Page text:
Why we’re talking about . . .

Why celebrities are calling for a ‘gadget tax’

The scheme could generate £250-£300m for the arts, say backers

Some of Britain’s biggest stars are calling for a portion of sales from tech devices to go towards a fund for performers and creators in the UK. 

Olivia Colman, Imelda Staunton and Celia Imrie are among dozens of artists calling for a so-called “gadget tax” that could help boost the creative industries that are “battling to recover” from the pandemic, reports Sky News

The arts industry is worth some £10.8bn a year to the UK economy, but the crisis has “caused venues to close, events to be cancelled, and left thousands of jobs at risk”, says the news organisation.

In a letter to The Times – the signatories to which included “three Academy Award winners and nominees, five Turner prize winners, and eight Royal Academicians” – stars called for the establishment of a fund that would see “between 1 per cent and 3 per cent added on to the price of electronic devices such as smartphones and tablets”, said the paper.

The letter claims the fund could help bring “cultural and economic renewal to the whole of the UK” as well as “generate £250-£300 million a year for the creative sector” bringing “boost a wider UK economic recovery”. 

And the so-called Smart Fund would “bring Britain in line with about 44 countries around the world that all have similar schemes”, said the group behind the campaign.

But critics say it would amount to “a new tax” on consumers, reports the BBC, as it would apply to all devices that can “store and download creative content”.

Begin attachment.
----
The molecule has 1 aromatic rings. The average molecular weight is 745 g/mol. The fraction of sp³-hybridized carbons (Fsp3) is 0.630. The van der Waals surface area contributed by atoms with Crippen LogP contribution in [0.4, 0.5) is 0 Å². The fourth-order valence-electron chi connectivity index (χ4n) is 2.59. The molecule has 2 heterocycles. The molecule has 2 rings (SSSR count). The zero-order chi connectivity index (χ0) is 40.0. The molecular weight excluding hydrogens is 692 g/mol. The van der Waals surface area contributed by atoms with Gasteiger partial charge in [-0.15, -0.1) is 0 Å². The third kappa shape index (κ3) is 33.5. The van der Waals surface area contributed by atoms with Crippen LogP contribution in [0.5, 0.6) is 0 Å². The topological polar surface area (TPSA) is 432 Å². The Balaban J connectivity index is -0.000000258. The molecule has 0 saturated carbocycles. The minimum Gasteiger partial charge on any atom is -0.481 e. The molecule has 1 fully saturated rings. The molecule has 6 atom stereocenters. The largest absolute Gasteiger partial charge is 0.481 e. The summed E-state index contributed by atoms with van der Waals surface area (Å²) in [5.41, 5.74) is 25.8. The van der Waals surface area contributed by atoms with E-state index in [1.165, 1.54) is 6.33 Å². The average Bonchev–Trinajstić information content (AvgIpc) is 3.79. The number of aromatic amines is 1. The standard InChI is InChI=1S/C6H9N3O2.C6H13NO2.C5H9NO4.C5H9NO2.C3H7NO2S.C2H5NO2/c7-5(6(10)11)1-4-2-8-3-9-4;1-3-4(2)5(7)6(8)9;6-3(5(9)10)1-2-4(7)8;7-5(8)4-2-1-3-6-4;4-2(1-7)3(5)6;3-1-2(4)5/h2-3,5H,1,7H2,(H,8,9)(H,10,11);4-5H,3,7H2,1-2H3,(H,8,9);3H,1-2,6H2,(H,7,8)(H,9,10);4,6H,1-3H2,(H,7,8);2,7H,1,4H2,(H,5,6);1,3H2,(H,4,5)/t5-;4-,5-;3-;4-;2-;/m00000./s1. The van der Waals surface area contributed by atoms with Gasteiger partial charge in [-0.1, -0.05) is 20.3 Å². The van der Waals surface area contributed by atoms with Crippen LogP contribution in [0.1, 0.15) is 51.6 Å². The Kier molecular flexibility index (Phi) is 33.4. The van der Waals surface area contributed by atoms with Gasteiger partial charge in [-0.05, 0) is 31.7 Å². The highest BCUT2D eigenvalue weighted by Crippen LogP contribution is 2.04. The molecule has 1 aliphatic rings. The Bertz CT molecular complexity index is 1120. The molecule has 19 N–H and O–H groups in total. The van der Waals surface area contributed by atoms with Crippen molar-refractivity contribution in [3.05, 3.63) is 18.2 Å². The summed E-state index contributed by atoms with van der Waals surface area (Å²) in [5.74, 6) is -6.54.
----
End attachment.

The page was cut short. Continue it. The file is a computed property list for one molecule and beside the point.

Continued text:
“It is an arbitrary tax on consumers that is hugely bureaucratic to manage, and with no transparency on how funds are disbursed and spent,” said a spokeswoman for Tech UK, a network for the country’s tech sector. 

But with “tech companies not exactly popular” and “the government keen to find some easy way of helping the arts”, the idea could carry some “political weight”, says the BBC’s technology correspondent, Rory Cellan-Jones. 

The campaign is being led by the Design and Artists Copyright Society (DACS), a management organisation for visual artists. Its chief executive, Gilane Tawadros, said: “We want the levy to be in partnership with the tech companies so that the cost of the devices to the consumer doesn’t have to go up at all. We’re talking about a very small amount of money really, in relation to the cost of a smartphone.

“It’s not a charity – artists don’t want charity,” she added. “It’s a catalyst, a development fund for supporting creative individuals so that they can help rebuild and regenerate our communities.”

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